On 29th January 2020 the House of Lords debated a motion from Baroness Tyler of Enfield, “to ask Her Majesty’s Government how they plan to respond to the ten steps to improve social mobility contained in the Sutton Trust’s Mobility Manifesto, published in November 2019, and the recommendations of the Social Mobility Commission’s 2019 State of the Nation report.” The Bishop of Durham, Rt Revd Paul Butler, spoke in the debate:
The Lord Bishop of Durham: My Lords, I look forward to the maiden speech of the noble Lord, Lord Choudrey.
Opportunity, aspiration and education are critical to all having the best chance of being socially mobile. Giving children the best start in life is paramount, so we need more health visitors, better-targeted childcare for those least able to afford it and renewed opportunities for parents to interact with others. Will Her Majesty’s Government commit to a proper national early years strategy with an increased share of future spending?
Church of England schools in my diocese have found it difficult to implement our motto that “no child is left behind” because social mobility is a great challenge exacerbated by a poverty of aspiration. According to the Social Mobility Commission’s survey, less than a third of people living in the north-east think that there are good opportunities in our region.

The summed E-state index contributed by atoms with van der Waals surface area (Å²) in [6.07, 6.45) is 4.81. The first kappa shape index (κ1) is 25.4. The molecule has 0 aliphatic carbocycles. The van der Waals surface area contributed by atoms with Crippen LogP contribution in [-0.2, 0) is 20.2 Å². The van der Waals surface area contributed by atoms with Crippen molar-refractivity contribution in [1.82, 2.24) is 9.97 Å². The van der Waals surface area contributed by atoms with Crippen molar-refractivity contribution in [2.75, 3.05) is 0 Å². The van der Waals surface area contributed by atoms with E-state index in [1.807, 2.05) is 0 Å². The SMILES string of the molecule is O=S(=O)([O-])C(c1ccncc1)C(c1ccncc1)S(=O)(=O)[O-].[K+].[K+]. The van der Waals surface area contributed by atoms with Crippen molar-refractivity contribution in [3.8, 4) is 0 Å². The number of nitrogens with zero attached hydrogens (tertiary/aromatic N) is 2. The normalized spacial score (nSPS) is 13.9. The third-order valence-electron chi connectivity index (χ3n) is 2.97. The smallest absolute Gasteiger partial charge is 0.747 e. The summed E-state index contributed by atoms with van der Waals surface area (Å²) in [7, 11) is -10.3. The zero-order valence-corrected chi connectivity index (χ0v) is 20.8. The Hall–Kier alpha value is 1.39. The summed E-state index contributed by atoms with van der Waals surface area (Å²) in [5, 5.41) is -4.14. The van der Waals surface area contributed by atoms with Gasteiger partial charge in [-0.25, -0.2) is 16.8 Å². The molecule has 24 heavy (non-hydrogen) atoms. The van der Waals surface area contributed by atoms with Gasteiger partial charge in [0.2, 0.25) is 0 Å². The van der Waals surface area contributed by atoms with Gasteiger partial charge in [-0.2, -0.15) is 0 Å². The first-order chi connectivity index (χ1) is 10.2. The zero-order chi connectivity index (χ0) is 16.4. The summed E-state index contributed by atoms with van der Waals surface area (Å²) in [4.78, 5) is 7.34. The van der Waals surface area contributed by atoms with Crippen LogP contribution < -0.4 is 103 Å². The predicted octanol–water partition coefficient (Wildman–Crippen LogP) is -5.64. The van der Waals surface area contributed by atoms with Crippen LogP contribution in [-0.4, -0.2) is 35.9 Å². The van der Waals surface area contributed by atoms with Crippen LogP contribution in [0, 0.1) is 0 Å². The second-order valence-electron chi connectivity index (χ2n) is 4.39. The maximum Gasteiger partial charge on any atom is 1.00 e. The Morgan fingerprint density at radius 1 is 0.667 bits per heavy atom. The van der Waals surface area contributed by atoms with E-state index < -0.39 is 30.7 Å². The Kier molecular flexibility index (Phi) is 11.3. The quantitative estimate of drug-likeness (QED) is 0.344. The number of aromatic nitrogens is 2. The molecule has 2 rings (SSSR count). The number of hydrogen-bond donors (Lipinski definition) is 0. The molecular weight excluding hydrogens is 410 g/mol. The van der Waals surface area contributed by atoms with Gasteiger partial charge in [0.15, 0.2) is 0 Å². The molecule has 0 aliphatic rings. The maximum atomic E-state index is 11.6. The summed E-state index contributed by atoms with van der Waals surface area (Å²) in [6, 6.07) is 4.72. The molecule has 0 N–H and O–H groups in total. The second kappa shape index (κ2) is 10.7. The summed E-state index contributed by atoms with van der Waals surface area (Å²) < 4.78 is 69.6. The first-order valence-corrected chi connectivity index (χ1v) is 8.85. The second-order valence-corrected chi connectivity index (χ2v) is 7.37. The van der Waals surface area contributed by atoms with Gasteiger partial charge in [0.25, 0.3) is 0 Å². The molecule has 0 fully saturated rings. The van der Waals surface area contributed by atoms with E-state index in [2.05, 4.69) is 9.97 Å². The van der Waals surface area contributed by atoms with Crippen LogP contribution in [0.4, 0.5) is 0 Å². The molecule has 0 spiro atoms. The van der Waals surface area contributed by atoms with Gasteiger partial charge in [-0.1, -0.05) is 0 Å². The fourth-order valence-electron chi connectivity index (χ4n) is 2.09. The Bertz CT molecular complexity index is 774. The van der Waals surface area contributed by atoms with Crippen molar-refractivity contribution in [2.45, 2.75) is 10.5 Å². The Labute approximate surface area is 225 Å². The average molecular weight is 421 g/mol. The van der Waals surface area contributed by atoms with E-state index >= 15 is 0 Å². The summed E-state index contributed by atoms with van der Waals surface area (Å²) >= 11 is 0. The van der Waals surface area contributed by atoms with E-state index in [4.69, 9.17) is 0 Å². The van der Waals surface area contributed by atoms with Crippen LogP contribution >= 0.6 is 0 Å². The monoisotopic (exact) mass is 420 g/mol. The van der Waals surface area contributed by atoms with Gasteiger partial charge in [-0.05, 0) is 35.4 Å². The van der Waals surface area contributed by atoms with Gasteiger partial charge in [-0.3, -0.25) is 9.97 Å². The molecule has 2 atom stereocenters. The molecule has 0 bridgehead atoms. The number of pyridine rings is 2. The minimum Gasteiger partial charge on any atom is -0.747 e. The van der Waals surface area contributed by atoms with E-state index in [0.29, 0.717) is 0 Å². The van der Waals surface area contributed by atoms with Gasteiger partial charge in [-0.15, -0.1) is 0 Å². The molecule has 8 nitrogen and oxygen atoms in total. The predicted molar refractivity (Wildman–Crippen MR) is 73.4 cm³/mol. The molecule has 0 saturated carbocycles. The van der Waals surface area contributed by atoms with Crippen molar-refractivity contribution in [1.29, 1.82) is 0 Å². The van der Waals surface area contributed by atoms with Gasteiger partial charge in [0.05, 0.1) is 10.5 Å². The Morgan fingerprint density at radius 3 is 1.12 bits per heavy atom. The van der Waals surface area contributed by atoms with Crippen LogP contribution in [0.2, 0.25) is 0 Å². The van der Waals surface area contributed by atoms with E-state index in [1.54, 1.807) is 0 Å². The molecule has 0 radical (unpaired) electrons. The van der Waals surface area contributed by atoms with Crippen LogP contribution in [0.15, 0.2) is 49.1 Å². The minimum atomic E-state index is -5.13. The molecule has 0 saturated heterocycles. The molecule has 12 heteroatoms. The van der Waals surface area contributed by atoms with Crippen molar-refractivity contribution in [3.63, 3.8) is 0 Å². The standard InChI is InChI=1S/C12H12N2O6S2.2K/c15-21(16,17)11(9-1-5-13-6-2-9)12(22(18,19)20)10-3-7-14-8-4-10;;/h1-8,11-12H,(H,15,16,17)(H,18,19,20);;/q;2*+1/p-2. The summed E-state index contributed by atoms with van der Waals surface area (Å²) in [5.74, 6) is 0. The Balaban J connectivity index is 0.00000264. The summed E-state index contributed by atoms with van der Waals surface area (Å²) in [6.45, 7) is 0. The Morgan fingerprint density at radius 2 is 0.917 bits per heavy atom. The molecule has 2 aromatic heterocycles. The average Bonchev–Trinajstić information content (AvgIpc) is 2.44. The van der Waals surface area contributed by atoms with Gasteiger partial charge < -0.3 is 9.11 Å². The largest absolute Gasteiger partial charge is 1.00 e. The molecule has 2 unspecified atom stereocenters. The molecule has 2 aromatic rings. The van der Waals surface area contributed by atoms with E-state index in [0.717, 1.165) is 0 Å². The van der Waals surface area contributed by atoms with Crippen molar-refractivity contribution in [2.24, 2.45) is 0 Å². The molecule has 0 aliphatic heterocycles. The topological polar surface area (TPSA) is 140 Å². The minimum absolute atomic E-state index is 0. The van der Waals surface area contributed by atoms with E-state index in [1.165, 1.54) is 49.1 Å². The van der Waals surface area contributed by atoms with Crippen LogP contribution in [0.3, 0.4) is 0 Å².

On 17th October 2019 Lord Watson of Invergowrie asked Her Majesty’s Government “what steps they will take further to the recent survey of local authorities in England which found that since 2014 approximately £400 million has been diverted from mainstream education budgets in order to pay for special needs education.” The Bishop of Coventry, Rt Revd Christopher Cocksworth, asked a follow-up question:
The Lord Bishop of Coventry: My Lords, several heads in Coventry and Warwickshire have told me about the heavy demands on their energies and budgets from, to quote one primary head, children who are not on the SEN register but face horrific circumstances at home and so need extra help; for example, families who are homeless through domestic violence and children whose mental health is so poor—these are nine year-olds—that they threaten suicide. Does the Minister recognise the pressures on schools in mainstream education from children who do not meet the thresholds of special needs but who nevertheless have severe needs and require acute support? Is he confident that there is sufficient funding for them?